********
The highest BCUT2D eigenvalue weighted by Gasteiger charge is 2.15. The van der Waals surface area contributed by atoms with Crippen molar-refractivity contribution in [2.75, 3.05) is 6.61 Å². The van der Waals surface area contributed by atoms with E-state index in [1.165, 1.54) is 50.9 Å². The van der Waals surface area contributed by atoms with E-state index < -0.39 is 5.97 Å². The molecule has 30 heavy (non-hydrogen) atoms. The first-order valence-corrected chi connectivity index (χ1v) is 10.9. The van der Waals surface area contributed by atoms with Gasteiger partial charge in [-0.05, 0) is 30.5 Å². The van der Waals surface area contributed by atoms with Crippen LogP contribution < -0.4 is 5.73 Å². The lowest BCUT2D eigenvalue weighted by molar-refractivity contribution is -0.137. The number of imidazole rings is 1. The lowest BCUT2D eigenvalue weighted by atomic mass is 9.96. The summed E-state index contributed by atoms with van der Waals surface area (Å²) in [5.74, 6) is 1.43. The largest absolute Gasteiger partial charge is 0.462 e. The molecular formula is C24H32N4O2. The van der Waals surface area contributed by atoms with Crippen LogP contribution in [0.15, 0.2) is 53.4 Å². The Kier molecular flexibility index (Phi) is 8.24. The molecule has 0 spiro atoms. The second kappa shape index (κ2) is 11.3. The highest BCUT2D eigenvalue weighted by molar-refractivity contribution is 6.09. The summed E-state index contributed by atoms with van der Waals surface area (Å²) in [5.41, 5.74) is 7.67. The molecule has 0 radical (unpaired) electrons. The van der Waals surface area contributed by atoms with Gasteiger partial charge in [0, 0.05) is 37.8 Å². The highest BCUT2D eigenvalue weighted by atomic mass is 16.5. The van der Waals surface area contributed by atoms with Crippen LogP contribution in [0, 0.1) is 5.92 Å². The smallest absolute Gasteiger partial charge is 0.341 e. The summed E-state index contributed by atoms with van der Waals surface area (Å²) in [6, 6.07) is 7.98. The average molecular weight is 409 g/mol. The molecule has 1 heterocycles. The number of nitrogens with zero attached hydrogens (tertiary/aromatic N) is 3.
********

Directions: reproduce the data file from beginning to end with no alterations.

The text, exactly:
The highest BCUT2D eigenvalue weighted by Gasteiger charge is 2.15. The van der Waals surface area contributed by atoms with Crippen molar-refractivity contribution in [2.75, 3.05) is 6.61 Å². The van der Waals surface area contributed by atoms with E-state index in [1.165, 1.54) is 50.9 Å². The van der Waals surface area contributed by atoms with E-state index < -0.39 is 5.97 Å². The molecule has 30 heavy (non-hydrogen) atoms. The first-order valence-corrected chi connectivity index (χ1v) is 10.9. The van der Waals surface area contributed by atoms with Gasteiger partial charge in [-0.05, 0) is 30.5 Å². The van der Waals surface area contributed by atoms with Crippen LogP contribution < -0.4 is 5.73 Å². The lowest BCUT2D eigenvalue weighted by molar-refractivity contribution is -0.137. The number of imidazole rings is 1. The lowest BCUT2D eigenvalue weighted by atomic mass is 9.96. The summed E-state index contributed by atoms with van der Waals surface area (Å²) in [5.74, 6) is 1.43. The largest absolute Gasteiger partial charge is 0.462 e. The molecular formula is C24H32N4O2. The van der Waals surface area contributed by atoms with Crippen LogP contribution in [0.15, 0.2) is 53.4 Å². The Kier molecular flexibility index (Phi) is 8.24. The molecule has 0 spiro atoms. The second kappa shape index (κ2) is 11.3. The highest BCUT2D eigenvalue weighted by molar-refractivity contribution is 6.09. The summed E-state index contributed by atoms with van der Waals surface area (Å²) in [5.41, 5.74) is 7.67. The molecule has 0 radical (unpaired) electrons. The van der Waals surface area contributed by atoms with Gasteiger partial charge in [0, 0.05) is 37.8 Å². The highest BCUT2D eigenvalue weighted by atomic mass is 16.5. The van der Waals surface area contributed by atoms with Crippen LogP contribution in [0, 0.1) is 5.92 Å². The smallest absolute Gasteiger partial charge is 0.341 e. The summed E-state index contributed by atoms with van der Waals surface area (Å²) in [6, 6.07) is 7.98. The average molecular weight is 409 g/mol. The molecule has 1 heterocycles. The number of nitrogens with zero attached hydrogens (tertiary/aromatic N) is 3.